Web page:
Written by Jo Dilworth, SEND and Inclusion consultant, LGfL
The beginning of the academic year is an extremely daunting time for many of our young people, and most especially for those with SEND and/or SEMH needs. With new staff, routines, classrooms, subjects, equipment and sometimes new schools to get used to, this time of year often causes a lot of anxiety. Early September is also really busy for staff as they work hard to set up and implement new interventions and to support new students and colleagues.
There are many LGfL resources and strategies that can be used to ease this transition and to support us all find our feet at the beginning of the academic year. You can use them in school (if you have an LGfL or TRUSTnet internet connection) usually without logging in or anywhere else with your LGfL username and password. Here are 5 resources to get you started:
1. Don’t forget that you have access to over 15,000 Widgit symbols and over 1000 accessible symbolised resource sheets via www.widgit.lgfl.net which are really powerful at this time of year. You can create visual timetables to scaffold learners’ days and to remind them of their routines and you can also make the school and classroom equipment accessible. Many of these resources have been pre-made for you. Just click here to download and view these materials and to make more of your own. It’s well worth sharing Widgit symbols to support every day routines, like getting dressed, with home to provide consistency and to support transition at the beginning and end of the school day, too.
2. At this time of year, many inclusion staff will be organising a range of Literacy and Numeracy intervention groups. Many schools have reported on how helpful Grammar Explained and Maths at Home are for these groups as well as the Literacy and Numeracy resources in the ever popular Busy Things (especially the phonics resource maker linked from the front page when in teacher view). These resources are visual, short, multi-sensory and humorous, and have proved a great hit with students and staff alike.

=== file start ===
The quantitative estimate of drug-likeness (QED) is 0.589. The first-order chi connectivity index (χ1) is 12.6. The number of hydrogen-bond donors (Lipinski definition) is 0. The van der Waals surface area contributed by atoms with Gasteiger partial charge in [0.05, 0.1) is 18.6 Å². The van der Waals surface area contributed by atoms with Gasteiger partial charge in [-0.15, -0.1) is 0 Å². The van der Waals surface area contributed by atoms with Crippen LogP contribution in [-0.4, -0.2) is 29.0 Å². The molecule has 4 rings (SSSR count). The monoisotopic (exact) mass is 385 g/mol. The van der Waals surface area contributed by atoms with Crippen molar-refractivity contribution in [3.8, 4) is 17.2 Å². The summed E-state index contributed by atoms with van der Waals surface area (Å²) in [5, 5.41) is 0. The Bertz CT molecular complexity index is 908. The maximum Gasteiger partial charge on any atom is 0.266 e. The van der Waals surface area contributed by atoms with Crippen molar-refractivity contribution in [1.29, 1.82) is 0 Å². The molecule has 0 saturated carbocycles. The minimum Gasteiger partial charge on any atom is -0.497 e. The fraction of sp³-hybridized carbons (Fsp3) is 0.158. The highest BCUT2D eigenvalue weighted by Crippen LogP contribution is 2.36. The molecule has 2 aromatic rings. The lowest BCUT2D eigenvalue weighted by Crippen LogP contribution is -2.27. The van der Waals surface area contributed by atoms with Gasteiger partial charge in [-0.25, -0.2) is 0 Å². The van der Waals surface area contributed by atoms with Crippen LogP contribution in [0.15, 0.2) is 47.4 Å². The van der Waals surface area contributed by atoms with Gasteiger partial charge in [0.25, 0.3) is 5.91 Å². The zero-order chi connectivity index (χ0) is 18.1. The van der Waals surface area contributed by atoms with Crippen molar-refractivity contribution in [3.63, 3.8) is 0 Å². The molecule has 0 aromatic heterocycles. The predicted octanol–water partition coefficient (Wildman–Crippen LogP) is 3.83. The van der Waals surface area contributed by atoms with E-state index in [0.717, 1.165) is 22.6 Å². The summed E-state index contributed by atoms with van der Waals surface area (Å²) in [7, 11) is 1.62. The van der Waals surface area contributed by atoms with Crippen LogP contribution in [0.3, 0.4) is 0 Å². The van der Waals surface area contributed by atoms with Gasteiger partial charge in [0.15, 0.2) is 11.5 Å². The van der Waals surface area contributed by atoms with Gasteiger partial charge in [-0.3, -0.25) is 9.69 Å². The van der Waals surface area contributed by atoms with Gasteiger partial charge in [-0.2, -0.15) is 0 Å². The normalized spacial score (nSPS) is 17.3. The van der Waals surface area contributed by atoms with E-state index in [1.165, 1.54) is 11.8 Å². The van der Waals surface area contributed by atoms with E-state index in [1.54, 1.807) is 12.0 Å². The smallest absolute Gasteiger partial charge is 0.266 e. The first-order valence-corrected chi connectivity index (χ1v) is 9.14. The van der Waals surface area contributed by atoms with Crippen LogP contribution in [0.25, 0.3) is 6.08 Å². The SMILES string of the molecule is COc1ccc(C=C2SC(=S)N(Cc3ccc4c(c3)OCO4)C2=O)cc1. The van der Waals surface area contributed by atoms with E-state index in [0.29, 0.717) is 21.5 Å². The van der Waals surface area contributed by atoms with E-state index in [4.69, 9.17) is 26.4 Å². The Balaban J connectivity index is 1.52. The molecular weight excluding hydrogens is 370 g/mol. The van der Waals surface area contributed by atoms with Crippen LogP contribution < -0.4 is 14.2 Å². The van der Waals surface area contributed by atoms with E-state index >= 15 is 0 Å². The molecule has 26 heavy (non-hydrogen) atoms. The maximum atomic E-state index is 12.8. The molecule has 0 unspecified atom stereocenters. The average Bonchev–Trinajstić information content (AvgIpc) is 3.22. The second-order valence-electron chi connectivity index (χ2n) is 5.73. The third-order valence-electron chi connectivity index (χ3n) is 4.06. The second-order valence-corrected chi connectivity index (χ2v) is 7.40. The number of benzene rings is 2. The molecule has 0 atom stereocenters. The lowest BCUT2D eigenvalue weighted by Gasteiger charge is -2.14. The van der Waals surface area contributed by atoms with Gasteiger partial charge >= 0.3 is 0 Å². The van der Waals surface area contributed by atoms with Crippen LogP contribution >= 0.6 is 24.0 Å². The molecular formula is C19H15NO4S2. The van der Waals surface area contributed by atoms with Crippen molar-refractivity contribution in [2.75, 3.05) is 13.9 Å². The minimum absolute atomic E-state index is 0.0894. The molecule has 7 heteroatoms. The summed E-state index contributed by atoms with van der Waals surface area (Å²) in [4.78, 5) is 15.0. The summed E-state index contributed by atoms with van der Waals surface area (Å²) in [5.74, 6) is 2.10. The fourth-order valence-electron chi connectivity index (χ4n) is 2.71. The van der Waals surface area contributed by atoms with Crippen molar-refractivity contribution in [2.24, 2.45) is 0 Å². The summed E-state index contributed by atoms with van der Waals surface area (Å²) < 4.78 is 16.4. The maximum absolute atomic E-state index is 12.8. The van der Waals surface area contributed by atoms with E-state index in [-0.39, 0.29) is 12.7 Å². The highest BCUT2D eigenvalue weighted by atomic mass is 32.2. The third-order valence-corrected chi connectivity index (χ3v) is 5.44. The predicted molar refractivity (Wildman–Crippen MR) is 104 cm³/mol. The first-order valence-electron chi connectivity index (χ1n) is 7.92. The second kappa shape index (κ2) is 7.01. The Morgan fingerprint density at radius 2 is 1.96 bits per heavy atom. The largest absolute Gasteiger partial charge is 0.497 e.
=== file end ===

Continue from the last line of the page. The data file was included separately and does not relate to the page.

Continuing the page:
Once you get confident with these, J2E tools, especially J2Blast for spelling, times tables and arithmetic, and Multemaths are other excellent resources which really support Literacy and Numeracy skills.
3. Staff may be arranging Speech, Language and Communication support for learners with needs in these areas. The Widgit symbols may help with this, but don’t forget Look Think Do also includes editable social stories and visual supports to support learners with autism and ADHD. The Helping to Change section might be particularly useful at this time of year. Thinking Skills for Life may help older students with Language and Communication Needs address topics within Relationships, Money, Citizenship, Leisure and Transport and this resource also includes some excellent Literacy and Numeracy resources for Secondary aged students. On Foot and other parts of the Transport section may be particularly helpful for those newly independent on their journeys to and from school.
4. If you have students with SEMH issues you may find many of the new mental health resources are extremely supportive. Healthy Minds, for example, includes a range of 20 minute resilience activities as part of an ongoing programme and staff CPD materials are included. The thousands of music tracks at Audio Networks can also be searched to find calm, peaceful tracks to support relaxation time. More materials in this area will follow.
5. Remember that if you have any new staff, we have plenty of SEND and Inclusion online and live CPD available. The EAL materials at www.eal.lgfl.net enhance staff practice, whilst the young interpreter scheme at www.yis.lgfl.net helps you to implement a buddy support programme. EAL, SEND and Inclusion training, free to LGfL schools is also available via www.training.lgfl.net and there are many training courses every term which you can sign up to at no extra cost. Free LGfL training can also be arranged by contacting firstname.lastname@example.org.